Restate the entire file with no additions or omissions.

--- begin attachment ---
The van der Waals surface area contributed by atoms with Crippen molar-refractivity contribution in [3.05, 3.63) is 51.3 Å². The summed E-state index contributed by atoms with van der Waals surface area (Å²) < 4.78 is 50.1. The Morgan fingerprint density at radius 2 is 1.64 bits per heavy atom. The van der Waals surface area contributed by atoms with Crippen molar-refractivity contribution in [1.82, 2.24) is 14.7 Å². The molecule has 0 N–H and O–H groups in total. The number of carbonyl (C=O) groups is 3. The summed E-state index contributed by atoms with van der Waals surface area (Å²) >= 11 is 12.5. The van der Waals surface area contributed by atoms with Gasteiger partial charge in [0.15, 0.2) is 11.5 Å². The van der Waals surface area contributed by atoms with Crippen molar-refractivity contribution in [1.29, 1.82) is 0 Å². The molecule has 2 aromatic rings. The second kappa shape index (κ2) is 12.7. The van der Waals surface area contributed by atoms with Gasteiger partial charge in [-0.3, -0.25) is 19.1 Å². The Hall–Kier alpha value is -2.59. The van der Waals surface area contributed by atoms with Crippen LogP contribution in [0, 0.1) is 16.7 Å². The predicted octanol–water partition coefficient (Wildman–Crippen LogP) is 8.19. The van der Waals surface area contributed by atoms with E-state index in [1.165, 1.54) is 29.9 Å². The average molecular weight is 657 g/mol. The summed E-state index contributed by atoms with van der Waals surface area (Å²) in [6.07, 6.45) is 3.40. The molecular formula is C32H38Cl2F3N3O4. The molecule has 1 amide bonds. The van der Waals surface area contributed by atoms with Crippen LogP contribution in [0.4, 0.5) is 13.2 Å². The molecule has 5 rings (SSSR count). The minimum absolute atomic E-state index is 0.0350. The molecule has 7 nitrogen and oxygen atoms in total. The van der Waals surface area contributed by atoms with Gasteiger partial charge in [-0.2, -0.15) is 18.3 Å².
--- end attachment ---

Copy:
The van der Waals surface area contributed by atoms with Crippen molar-refractivity contribution in [3.05, 3.63) is 51.3 Å². The summed E-state index contributed by atoms with van der Waals surface area (Å²) < 4.78 is 50.1. The Morgan fingerprint density at radius 2 is 1.64 bits per heavy atom. The van der Waals surface area contributed by atoms with Crippen molar-refractivity contribution in [1.82, 2.24) is 14.7 Å². The molecule has 0 N–H and O–H groups in total. The number of carbonyl (C=O) groups is 3. The summed E-state index contributed by atoms with van der Waals surface area (Å²) >= 11 is 12.5. The van der Waals surface area contributed by atoms with Gasteiger partial charge in [0.15, 0.2) is 11.5 Å². The van der Waals surface area contributed by atoms with Crippen molar-refractivity contribution in [1.29, 1.82) is 0 Å². The molecule has 2 aromatic rings. The second kappa shape index (κ2) is 12.7. The van der Waals surface area contributed by atoms with Gasteiger partial charge in [-0.3, -0.25) is 19.1 Å². The Hall–Kier alpha value is -2.59. The van der Waals surface area contributed by atoms with Crippen LogP contribution in [0, 0.1) is 16.7 Å². The predicted octanol–water partition coefficient (Wildman–Crippen LogP) is 8.19. The van der Waals surface area contributed by atoms with E-state index in [1.165, 1.54) is 29.9 Å². The average molecular weight is 657 g/mol. The summed E-state index contributed by atoms with van der Waals surface area (Å²) in [6.07, 6.45) is 3.40. The molecular formula is C32H38Cl2F3N3O4. The molecule has 1 amide bonds. The van der Waals surface area contributed by atoms with Crippen LogP contribution in [0.4, 0.5) is 13.2 Å². The molecule has 5 rings (SSSR count). The minimum absolute atomic E-state index is 0.0350. The molecule has 7 nitrogen and oxygen atoms in total. The van der Waals surface area contributed by atoms with Gasteiger partial charge in [-0.2, -0.15) is 18.3 Å².